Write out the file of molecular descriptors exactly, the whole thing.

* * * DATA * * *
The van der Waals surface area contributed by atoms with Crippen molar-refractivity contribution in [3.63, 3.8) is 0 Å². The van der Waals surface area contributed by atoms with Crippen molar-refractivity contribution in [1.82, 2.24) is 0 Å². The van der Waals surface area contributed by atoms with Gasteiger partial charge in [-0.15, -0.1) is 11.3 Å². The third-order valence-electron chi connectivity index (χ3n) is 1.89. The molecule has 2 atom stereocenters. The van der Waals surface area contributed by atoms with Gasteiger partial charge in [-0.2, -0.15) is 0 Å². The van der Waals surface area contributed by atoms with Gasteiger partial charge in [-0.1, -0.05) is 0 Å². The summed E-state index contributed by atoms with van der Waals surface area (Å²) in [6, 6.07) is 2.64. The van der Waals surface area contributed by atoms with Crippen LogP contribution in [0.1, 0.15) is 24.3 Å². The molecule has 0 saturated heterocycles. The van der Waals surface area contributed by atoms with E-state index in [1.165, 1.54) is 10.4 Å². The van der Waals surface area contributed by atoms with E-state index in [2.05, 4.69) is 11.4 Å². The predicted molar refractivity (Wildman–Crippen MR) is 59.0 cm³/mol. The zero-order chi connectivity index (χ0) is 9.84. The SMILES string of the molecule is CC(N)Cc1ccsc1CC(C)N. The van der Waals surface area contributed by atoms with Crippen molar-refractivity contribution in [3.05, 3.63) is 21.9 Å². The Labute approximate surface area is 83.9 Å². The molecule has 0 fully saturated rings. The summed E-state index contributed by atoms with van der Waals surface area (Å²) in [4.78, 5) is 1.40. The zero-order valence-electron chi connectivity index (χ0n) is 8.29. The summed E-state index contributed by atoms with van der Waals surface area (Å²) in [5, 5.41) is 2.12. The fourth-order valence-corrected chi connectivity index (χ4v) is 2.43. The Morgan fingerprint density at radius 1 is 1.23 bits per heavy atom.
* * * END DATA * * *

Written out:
The van der Waals surface area contributed by atoms with Crippen molar-refractivity contribution in [3.63, 3.8) is 0 Å². The van der Waals surface area contributed by atoms with Crippen molar-refractivity contribution in [1.82, 2.24) is 0 Å². The van der Waals surface area contributed by atoms with Gasteiger partial charge in [-0.15, -0.1) is 11.3 Å². The third-order valence-electron chi connectivity index (χ3n) is 1.89. The molecule has 2 atom stereocenters. The van der Waals surface area contributed by atoms with Gasteiger partial charge in [-0.2, -0.15) is 0 Å². The van der Waals surface area contributed by atoms with Gasteiger partial charge in [-0.1, -0.05) is 0 Å². The summed E-state index contributed by atoms with van der Waals surface area (Å²) in [6, 6.07) is 2.64. The van der Waals surface area contributed by atoms with Crippen LogP contribution in [0.1, 0.15) is 24.3 Å². The molecule has 0 saturated heterocycles. The van der Waals surface area contributed by atoms with E-state index in [1.165, 1.54) is 10.4 Å². The van der Waals surface area contributed by atoms with E-state index in [2.05, 4.69) is 11.4 Å². The predicted molar refractivity (Wildman–Crippen MR) is 59.0 cm³/mol. The zero-order chi connectivity index (χ0) is 9.84. The SMILES string of the molecule is CC(N)Cc1ccsc1CC(C)N. The van der Waals surface area contributed by atoms with Crippen molar-refractivity contribution in [3.05, 3.63) is 21.9 Å². The Labute approximate surface area is 83.9 Å². The molecule has 0 fully saturated rings. The summed E-state index contributed by atoms with van der Waals surface area (Å²) in [4.78, 5) is 1.40. The zero-order valence-electron chi connectivity index (χ0n) is 8.29. The summed E-state index contributed by atoms with van der Waals surface area (Å²) in [5, 5.41) is 2.12. The fourth-order valence-corrected chi connectivity index (χ4v) is 2.43. The Morgan fingerprint density at radius 1 is 1.23 bits per heavy atom.